June – East Coast nostalgia

We are now pottering happily around the Essex and Suffolk coasts, visiting places we got to know well years ago when we kept our various boats here.

From our rented mooring at Woolverstone on the River Orwell, we went down to the River Colne, spending a night in the Pyefleet, one of the best known East Coast anchorages, just behind Mersea Island. We picked up a mooring buoy rather than having to spend half an hour getting glutinous mud off the anchor next day – worth the £10 we paid to the man from the oyster fishery, who came round on a paddleboard collecting money from yachts.

Evening on the mooring at Woolverstone, just after we arrived at the boat.
Continue reading “June – East Coast nostalgia”

Round Britain 2012-13: Cowes, Whitby, Inverness, Oban

This is the story of the first year of our two-year round Britain cruise in Spring Fever, a retired racing boat on a mission to go slowly (like us). A previous round Britain in 2007-8 in an earlier boat, Pepper of Brixham, had left us hungry to see more of the beautiful West of Scotland, where we had time to spend only a month sailing.We decided to go anti-clockwise, up the East Coast and down the West, rather than the clockwise route we used last time, and to use the Caledonian Canal rather than Cape Wrath and the Orkneys, which we visited in 2008. The account of our passage back from Scotland down the West Coast of Ireland in 2013  was written as a daily blog (follow this link to see all the posts) but this first part of the cruise is a single account, a photo album with words.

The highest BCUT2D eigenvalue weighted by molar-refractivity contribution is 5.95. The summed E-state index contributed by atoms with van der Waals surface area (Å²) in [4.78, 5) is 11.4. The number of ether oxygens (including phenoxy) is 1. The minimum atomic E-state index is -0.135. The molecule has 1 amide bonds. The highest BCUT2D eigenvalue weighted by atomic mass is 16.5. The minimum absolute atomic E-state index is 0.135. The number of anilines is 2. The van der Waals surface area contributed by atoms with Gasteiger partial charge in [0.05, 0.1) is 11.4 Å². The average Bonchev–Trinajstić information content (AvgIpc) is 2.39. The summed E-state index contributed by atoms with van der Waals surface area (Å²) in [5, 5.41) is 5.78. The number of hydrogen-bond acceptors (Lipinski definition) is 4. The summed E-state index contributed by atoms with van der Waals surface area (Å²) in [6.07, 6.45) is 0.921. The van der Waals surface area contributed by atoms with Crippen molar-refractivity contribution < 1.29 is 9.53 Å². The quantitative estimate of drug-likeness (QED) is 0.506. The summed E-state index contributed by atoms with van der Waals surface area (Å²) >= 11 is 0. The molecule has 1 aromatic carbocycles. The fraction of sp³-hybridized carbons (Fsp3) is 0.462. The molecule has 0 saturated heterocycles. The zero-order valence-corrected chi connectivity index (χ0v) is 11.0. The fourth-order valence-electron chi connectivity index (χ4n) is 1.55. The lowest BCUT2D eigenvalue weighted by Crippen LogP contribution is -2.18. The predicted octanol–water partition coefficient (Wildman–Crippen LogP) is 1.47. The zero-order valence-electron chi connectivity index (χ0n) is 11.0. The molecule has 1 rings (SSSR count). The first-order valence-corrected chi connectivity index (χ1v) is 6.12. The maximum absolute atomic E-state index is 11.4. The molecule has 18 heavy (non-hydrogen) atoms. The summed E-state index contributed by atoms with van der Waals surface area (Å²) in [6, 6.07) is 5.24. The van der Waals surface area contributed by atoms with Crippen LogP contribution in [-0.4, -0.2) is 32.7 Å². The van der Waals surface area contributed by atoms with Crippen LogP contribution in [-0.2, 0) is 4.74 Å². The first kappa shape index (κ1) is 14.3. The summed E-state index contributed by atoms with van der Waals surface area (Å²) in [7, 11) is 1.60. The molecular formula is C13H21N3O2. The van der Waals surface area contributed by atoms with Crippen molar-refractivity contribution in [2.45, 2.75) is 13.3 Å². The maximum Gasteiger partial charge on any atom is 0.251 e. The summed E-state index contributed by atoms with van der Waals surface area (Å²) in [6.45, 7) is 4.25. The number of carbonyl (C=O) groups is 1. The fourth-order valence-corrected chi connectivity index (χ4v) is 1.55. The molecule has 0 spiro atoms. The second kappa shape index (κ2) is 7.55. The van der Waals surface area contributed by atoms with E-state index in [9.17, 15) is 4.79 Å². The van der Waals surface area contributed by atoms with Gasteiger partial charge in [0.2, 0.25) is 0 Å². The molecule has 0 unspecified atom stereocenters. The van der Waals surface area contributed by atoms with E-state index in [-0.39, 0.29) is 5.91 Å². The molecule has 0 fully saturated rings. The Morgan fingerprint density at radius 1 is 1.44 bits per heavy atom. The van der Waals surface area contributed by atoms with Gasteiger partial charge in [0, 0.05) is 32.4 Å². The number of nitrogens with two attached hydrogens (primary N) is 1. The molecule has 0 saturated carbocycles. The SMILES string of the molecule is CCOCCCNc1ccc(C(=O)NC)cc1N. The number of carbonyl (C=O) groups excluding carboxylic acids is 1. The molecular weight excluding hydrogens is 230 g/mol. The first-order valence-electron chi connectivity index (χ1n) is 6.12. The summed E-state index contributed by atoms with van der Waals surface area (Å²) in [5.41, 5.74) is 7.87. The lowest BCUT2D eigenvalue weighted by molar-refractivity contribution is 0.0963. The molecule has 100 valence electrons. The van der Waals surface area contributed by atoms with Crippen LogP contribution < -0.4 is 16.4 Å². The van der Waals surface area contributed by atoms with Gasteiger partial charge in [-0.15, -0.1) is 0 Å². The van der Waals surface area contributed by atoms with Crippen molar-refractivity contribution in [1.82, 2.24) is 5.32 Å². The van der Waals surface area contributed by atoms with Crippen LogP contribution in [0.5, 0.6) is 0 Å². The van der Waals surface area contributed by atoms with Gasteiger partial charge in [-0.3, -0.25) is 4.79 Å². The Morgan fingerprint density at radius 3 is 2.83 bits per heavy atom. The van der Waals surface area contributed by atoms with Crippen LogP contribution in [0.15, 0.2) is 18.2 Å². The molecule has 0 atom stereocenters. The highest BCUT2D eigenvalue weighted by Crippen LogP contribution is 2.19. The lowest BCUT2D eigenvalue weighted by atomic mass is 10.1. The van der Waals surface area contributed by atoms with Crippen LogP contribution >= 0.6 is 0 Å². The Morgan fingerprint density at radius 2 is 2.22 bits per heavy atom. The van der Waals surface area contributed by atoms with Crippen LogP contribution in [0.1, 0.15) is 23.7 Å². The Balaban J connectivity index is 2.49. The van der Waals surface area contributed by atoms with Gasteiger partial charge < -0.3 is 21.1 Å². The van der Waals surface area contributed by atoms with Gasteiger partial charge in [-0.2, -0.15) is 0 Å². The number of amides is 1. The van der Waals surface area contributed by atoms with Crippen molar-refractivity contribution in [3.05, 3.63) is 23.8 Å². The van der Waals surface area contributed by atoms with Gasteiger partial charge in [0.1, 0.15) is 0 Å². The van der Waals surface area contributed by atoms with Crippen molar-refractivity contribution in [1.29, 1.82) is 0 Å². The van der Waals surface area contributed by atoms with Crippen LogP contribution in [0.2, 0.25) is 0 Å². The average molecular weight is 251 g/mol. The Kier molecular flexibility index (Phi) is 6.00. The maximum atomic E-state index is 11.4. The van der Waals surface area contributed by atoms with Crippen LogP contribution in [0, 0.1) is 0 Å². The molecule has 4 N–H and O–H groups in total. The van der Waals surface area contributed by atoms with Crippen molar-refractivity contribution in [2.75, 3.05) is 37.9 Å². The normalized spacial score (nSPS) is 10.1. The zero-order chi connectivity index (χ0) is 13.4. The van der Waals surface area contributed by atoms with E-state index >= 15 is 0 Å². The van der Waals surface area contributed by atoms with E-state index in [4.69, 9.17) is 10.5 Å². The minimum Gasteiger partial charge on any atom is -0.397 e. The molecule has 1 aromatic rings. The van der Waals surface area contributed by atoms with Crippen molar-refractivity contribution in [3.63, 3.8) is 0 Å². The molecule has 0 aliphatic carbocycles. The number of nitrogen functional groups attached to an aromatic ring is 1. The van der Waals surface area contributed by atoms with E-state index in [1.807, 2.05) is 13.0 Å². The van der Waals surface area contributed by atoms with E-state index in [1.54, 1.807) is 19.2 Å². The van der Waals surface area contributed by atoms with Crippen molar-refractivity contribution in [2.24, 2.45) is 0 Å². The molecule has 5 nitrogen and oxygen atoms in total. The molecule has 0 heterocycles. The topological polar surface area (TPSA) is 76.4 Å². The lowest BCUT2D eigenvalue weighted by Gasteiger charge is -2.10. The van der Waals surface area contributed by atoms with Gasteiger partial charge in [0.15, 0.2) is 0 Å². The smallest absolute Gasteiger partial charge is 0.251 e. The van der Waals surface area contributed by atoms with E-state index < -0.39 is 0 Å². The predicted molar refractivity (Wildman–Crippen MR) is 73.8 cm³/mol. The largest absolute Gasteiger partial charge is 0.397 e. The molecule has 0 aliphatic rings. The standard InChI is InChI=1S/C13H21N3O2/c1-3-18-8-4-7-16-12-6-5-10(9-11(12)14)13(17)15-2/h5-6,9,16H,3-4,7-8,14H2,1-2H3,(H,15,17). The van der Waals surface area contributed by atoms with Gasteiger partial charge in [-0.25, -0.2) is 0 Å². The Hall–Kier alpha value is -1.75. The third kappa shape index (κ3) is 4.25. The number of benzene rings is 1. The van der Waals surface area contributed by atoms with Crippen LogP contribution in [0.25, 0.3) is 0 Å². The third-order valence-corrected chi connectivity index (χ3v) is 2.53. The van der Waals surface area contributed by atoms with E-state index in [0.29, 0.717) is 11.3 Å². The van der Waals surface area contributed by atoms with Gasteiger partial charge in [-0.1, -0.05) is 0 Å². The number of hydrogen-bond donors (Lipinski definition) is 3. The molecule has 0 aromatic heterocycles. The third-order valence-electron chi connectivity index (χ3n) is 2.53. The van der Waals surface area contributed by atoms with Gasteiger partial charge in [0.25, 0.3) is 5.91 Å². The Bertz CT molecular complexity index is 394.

A cheerful start - a Robin spends time with us off Beachy Head
A cheerful start – Robin off Beachy Head

We left Cowes on 11 April 2012 for what always seems a bit of a trudge to the Thames Estuary, though with the right timing there are about 11 hours of favourable tide on the way from Beachy Head to Ramsgate, which cheers things up. After leaving Brighton, for an hour or two we were much entertained by a stray Robin’s search for a safe haven on the boat. He eventually found such a good hiding place – it was a mystery where – that we didn’t see him again until he flew off while we were entering the Deben in Suffolk more than a day later. He had hitched a 130 mile ride.

Follow this link to read the the rest of the story of our cruise up the East Coast and through the Caledonian Canal.